Effect of topical tretinoin on non-sun-exposed human skin connective tissue: induction of tenascin but no major effect on collagen metabolism

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Abstract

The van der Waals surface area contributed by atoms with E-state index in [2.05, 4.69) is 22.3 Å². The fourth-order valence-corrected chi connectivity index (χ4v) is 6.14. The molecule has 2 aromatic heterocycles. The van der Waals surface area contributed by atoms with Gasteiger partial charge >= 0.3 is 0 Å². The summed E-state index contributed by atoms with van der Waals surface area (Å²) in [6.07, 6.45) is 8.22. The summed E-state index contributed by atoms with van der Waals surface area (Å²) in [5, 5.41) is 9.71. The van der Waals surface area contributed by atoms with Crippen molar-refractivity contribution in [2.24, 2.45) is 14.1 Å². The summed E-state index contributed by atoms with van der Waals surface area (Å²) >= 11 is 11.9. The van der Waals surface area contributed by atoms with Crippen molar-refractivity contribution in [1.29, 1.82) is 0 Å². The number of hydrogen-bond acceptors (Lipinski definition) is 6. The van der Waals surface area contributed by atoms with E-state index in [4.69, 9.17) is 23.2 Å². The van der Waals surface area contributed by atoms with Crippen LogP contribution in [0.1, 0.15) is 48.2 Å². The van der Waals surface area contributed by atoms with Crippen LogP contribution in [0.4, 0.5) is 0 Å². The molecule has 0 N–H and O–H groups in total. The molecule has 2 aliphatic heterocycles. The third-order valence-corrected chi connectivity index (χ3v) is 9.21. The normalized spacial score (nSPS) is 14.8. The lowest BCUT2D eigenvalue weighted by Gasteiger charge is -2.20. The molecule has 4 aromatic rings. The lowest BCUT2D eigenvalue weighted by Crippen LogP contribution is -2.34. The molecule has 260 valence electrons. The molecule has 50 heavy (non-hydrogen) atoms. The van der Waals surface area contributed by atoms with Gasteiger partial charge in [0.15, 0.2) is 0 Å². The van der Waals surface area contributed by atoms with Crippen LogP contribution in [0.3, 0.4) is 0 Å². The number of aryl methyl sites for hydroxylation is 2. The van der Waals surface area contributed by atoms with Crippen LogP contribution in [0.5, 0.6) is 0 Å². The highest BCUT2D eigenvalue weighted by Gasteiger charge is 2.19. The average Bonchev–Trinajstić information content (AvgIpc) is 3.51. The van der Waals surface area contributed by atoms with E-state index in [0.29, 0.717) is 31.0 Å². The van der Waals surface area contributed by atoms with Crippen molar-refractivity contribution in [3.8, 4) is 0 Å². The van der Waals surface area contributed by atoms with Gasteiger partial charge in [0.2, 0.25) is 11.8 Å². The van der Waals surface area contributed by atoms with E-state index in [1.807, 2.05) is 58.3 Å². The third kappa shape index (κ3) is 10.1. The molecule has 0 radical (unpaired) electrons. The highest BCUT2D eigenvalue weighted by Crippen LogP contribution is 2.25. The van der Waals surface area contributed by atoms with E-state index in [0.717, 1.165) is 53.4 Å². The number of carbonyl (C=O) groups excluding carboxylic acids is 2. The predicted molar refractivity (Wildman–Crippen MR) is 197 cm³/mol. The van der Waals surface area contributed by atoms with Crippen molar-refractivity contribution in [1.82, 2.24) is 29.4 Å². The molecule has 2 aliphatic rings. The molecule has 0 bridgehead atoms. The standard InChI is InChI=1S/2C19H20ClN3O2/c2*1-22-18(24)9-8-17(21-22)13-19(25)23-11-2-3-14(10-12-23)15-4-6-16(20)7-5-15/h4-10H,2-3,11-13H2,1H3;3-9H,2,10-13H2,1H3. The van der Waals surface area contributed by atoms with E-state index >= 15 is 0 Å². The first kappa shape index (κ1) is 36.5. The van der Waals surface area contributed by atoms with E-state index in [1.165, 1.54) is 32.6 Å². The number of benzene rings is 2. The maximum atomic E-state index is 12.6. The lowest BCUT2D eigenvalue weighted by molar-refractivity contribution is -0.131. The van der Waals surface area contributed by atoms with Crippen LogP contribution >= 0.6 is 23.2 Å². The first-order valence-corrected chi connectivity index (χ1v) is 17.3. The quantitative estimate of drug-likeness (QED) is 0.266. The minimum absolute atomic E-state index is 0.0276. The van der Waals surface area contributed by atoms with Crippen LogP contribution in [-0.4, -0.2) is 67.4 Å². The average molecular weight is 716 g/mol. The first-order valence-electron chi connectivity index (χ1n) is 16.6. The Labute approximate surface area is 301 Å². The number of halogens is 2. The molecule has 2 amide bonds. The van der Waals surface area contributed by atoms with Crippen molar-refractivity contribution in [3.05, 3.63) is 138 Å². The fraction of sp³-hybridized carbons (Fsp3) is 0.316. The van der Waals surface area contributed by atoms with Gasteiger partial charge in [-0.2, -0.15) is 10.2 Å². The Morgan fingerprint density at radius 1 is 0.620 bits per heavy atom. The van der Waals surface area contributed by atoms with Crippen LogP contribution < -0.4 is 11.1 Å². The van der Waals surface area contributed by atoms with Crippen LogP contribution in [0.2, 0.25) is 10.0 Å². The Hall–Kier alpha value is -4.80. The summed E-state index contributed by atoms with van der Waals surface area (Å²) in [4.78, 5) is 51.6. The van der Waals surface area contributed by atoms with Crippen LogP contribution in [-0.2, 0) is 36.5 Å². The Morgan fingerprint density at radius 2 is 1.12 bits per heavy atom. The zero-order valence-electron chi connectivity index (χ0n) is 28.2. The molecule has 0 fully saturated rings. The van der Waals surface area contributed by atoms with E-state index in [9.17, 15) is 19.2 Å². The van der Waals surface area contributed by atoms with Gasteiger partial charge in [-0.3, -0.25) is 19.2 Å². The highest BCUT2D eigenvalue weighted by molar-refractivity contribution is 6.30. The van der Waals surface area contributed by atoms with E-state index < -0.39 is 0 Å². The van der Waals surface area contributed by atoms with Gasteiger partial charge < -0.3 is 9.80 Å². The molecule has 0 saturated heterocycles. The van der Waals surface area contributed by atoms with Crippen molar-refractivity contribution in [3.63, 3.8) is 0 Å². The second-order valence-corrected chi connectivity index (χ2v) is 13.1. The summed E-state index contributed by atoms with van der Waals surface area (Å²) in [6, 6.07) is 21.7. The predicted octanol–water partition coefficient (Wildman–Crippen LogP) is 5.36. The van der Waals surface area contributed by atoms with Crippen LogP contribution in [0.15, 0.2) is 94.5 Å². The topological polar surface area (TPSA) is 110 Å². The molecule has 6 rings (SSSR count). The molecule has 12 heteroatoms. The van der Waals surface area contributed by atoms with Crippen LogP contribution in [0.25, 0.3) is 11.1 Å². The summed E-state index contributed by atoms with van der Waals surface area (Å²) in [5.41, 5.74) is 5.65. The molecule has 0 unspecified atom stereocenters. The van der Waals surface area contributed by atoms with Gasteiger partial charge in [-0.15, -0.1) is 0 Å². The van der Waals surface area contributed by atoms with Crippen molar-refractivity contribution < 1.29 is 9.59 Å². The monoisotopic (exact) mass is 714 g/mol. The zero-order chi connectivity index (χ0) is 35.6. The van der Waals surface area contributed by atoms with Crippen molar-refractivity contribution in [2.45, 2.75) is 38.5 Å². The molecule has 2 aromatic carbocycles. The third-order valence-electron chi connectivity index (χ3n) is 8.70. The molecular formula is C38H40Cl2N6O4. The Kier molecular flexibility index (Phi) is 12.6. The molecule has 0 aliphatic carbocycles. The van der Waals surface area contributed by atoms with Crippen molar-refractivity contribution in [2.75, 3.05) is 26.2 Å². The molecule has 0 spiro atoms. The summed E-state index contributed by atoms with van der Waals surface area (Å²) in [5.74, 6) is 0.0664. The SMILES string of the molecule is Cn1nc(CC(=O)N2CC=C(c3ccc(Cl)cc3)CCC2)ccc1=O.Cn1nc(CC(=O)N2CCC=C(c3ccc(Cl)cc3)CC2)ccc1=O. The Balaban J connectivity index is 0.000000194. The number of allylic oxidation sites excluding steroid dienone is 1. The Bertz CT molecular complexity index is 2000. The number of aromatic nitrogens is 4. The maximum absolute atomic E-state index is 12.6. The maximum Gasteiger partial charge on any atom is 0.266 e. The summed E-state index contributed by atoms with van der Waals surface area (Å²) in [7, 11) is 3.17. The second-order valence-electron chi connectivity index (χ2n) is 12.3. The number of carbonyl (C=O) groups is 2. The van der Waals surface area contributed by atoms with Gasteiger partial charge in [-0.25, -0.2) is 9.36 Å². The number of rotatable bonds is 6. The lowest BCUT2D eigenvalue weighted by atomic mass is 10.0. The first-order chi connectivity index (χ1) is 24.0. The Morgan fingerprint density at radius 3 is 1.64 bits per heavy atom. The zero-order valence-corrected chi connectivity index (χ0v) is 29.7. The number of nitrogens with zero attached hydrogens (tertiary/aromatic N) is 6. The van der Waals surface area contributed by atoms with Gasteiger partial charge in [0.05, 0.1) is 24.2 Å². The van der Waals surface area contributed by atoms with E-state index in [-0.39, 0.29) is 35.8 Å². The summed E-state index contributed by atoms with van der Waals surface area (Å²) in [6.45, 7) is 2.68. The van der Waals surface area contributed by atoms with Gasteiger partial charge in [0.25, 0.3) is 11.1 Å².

The effects of topical tretinoin on collagen synthesis and degradation were studied in 29 volunteers. The subjects applied 0.1% tretinoin cream on their non-sun-exposed abdominal skin once a day for 1 week (n = 10) (experiment 1) or twice a day for 2 weeks (n = 8) (experiment 2) or once a day for 2 months (n = 11) (experiment 3). After the treatments, suction blisters were induced and aminoterminal propeptides of type I and III procollagens (PINP, PIIINP, respectively) (experiments 1 and 3) and carboxy-terminal propeptide of type I procollagen (PICP) (experiment 2) were assayed as an index of de novo collagen synthesis by radioimmunoassays. Matrix metalloproteases 2 (MMP-2) and 9 (MMP-9) were assayed by the zymography method in experiment 2. In experiment 3, histology, immunohistochemistry of type I and III procollagens, tenascin, mRNA levels of type I collagen α1-chain [α1(I)], interstitial collagenase (MMP-1), MMP-2, MMP-9 by slot-blot analysis and the levels of α1(I) collagen mRNA by a quantitative polymerase chain reaction method were studied. The proportional area of elastic fibres visualized in Verhoeff-stained sections was analysed by computerized digital image analysis. The results indicated that treatment with topical tretinoin does not markedly induce de novo synthesis of collagen in vivo or affect matrix metalloproteases. In the immunohistochemical stainings, tenascin was increased in the papillary dermis. As it has been suggested that tretinoin could counteract the atrophogenic effect of corticoids on the dermis, the effect of a combination of betamethasone-17-valerate (once a day) and tretinoin (once a day) on the propeptide levels was also studied. Betamethasone alone caused a 60% decrease in the concentrations of PINP and PIIINP, and a similar decrease was found after the combination treatment, indicating that topical tretinoin administered during short treatment periods does not counteract the inhibitory effect of a potent corticoid on collagen propeptides.

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